This article details the origin and development of one of the core groups of the Central Asian (Kazakhstani) medieval architecture – i.e. domed mausoleums; also it identifies the original traits of the medieval Kazakhstani mausoleums and their major locations centres. As determined by the authors so called “dual code' was used as per building of medieval Central Asian mausoleums one of which corresponded to the generalized image of domed tomb as per the new ideology(Islam), and the second one matched the existing local forms and their decorative elements. Subsequently following several major compositional types of the Central Asian (Kazakhstan) mausoleums were formed and later on became standard i.e.-central, frontal, portal-domed ones. They served as the foundation for numerous architectural ‘schools’ in Kazakhstan which developed further specific building structures, their details,elements’ proportions, facades’ divisions, décor, etc. In accordance with this, the genesis and main ways of forming the mausoleums on the territory of Kazakhstan was as follows-from single-chamber (central mausoleums, "facade" and portal ones) compositions up to multi-chamber ones, Also compositional features & specifics of the monuments of the main regional centres were revealed in the article.

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Effects of urbanizati on onhistorical heritage buildings in Kumbakonam, Tamilnadu, India
K. Kiruthiga, K. Thirumaran
Front. Archit. Res.. 2019, 8 (1): 94-105.
Abstract   PDF (2647KB)

Urbanization is a common and inevitable occurrence everywhere. While growth and expansion are beneficial for manypeople and businesses, there is apotential for loss of historical areas that are the heritage value to people. This paper investigates the effects of urbanization on the heritage buildings in the historical-heritage temple town of Kumbakonam in Tamilnadu, India. Heritage temple towns are frequent targets for the rapid transition to urbanization that is often accompanied by alteration of historical areas. The primary objective of this study was to identify how urbanization could change the heritage characteristics in a temple town. An ordinal regression model was used to analyze urbanization data from the heritage town of Kumbakonam. Our findings revealed specific physical, socioeconomic, and sociocultural factors of urbanization that caused identifiable and significant changes in the heritage characteristics of Kumbakonam. These factors play a significant role and wouldaid in the implementation of the Local Development Plan (LDP) for sustainable urban growth and preservation of the heritage character of Kumbakonam.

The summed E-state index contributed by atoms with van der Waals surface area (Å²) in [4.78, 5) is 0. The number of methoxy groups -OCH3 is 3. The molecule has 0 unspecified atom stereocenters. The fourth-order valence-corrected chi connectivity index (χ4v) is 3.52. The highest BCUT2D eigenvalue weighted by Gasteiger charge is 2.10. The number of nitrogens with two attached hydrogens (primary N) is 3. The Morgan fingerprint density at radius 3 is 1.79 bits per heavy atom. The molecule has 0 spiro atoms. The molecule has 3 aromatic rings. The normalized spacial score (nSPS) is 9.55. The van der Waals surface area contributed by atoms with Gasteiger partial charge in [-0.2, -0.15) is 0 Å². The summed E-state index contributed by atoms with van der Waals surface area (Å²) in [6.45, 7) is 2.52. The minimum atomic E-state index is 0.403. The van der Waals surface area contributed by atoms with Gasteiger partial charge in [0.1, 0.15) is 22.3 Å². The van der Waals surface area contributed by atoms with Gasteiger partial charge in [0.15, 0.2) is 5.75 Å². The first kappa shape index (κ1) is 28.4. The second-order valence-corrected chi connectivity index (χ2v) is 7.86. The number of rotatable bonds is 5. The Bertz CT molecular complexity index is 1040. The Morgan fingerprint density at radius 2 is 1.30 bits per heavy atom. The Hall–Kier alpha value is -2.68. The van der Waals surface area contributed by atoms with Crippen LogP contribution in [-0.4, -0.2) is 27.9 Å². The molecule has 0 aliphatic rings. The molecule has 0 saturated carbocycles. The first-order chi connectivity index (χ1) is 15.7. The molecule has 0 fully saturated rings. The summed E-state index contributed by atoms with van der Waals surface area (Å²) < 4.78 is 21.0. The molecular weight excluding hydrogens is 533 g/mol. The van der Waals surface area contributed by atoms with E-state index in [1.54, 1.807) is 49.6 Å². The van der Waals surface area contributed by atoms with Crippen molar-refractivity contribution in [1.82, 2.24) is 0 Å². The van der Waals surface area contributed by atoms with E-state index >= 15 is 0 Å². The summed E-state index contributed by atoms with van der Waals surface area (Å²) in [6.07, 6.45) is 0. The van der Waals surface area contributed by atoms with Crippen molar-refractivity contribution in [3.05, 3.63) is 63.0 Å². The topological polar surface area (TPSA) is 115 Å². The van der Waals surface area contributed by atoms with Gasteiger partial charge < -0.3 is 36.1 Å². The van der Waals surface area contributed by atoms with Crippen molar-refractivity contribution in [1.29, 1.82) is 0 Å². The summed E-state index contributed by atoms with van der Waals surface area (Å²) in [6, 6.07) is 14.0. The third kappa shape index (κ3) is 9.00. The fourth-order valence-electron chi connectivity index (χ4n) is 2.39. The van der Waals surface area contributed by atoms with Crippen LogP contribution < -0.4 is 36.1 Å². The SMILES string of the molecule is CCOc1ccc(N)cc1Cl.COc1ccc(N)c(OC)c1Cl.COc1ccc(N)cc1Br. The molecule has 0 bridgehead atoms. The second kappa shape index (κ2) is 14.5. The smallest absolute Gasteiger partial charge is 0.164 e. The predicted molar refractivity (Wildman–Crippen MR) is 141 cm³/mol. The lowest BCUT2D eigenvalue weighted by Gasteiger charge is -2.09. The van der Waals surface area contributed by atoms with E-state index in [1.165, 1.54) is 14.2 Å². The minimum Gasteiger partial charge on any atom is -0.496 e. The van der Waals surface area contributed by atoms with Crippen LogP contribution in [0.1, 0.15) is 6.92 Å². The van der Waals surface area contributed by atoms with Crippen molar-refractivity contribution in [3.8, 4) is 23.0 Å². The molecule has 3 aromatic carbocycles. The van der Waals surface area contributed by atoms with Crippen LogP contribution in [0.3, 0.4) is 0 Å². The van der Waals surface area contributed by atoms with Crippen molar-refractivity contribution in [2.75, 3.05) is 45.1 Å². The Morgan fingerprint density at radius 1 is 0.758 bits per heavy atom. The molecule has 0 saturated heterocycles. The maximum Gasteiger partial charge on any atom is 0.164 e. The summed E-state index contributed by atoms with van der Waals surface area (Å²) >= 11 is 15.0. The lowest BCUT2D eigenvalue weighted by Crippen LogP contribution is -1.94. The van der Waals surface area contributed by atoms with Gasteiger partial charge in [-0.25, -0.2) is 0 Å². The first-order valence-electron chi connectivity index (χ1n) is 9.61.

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Comparative study of the factors affecting the generativity of office spaces
Maziar Asefi, Farzin Haghparast, Elaheh Sharifi
Front. Archit. Res.. 2019, 8 (1): 106-119.
Abstract   PDF (3363KB)

This study investigated the categories of generative and conservative offices by using syntactic theories and conducting a comparativean alysis of two different layout configurations. Generativity depends on several features that include but are not limited to spatial criteria. Generativity is also affected by aspects that extend beyond the physical, such as the symbolic relationship between the social organism of an organization and the internal structure of a workplace. Results show that no consistent relationship exists between spatial variables and behaviors even though the examined layouts satisfy an organization's basi ccultural require-ments, including privacy, territoriality, and hierarchy. Spatial parameters increase the potential for generativity, but such increase is not guaranteed without necessary changes in the attitudes, programs, and policies of organizations. Recognizing the limits of spatial variables requires evidence-based field research on office settings to determine operational and tailor-made solutions.

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9 articles